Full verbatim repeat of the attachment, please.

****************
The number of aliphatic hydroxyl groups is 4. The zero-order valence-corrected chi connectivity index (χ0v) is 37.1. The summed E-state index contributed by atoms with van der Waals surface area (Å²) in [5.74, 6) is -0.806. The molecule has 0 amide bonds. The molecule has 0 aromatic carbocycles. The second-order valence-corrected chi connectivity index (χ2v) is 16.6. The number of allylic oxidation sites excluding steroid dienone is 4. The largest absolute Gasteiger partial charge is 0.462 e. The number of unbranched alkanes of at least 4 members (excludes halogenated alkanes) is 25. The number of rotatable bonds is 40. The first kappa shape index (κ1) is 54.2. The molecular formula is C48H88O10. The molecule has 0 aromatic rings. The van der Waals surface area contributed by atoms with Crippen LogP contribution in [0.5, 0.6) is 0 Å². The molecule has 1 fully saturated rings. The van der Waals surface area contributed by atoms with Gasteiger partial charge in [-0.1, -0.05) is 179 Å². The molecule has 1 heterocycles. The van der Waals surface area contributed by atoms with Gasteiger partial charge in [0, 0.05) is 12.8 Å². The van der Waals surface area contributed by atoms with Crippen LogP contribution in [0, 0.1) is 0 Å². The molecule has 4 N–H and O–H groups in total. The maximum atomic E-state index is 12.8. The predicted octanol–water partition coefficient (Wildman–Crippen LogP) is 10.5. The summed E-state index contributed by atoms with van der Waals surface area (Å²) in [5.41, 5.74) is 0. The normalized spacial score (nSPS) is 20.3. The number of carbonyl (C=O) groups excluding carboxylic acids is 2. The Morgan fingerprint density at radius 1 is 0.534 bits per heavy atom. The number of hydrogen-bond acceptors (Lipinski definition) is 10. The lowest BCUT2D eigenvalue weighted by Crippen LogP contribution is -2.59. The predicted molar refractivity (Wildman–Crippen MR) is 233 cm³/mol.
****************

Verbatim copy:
The number of aliphatic hydroxyl groups is 4. The zero-order valence-corrected chi connectivity index (χ0v) is 37.1. The summed E-state index contributed by atoms with van der Waals surface area (Å²) in [5.74, 6) is -0.806. The molecule has 0 amide bonds. The molecule has 0 aromatic carbocycles. The second-order valence-corrected chi connectivity index (χ2v) is 16.6. The number of allylic oxidation sites excluding steroid dienone is 4. The largest absolute Gasteiger partial charge is 0.462 e. The number of unbranched alkanes of at least 4 members (excludes halogenated alkanes) is 25. The number of rotatable bonds is 40. The first kappa shape index (κ1) is 54.2. The molecular formula is C48H88O10. The molecule has 0 aromatic rings. The van der Waals surface area contributed by atoms with Crippen LogP contribution in [0.5, 0.6) is 0 Å². The molecule has 1 fully saturated rings. The van der Waals surface area contributed by atoms with Gasteiger partial charge in [-0.1, -0.05) is 179 Å². The molecule has 1 heterocycles. The van der Waals surface area contributed by atoms with Gasteiger partial charge in [0, 0.05) is 12.8 Å². The van der Waals surface area contributed by atoms with Crippen LogP contribution in [0, 0.1) is 0 Å². The molecule has 4 N–H and O–H groups in total. The maximum atomic E-state index is 12.8. The predicted octanol–water partition coefficient (Wildman–Crippen LogP) is 10.5. The summed E-state index contributed by atoms with van der Waals surface area (Å²) in [5.41, 5.74) is 0. The normalized spacial score (nSPS) is 20.3. The number of carbonyl (C=O) groups excluding carboxylic acids is 2. The Morgan fingerprint density at radius 1 is 0.534 bits per heavy atom. The number of hydrogen-bond acceptors (Lipinski definition) is 10. The lowest BCUT2D eigenvalue weighted by Crippen LogP contribution is -2.59. The predicted molar refractivity (Wildman–Crippen MR) is 233 cm³/mol.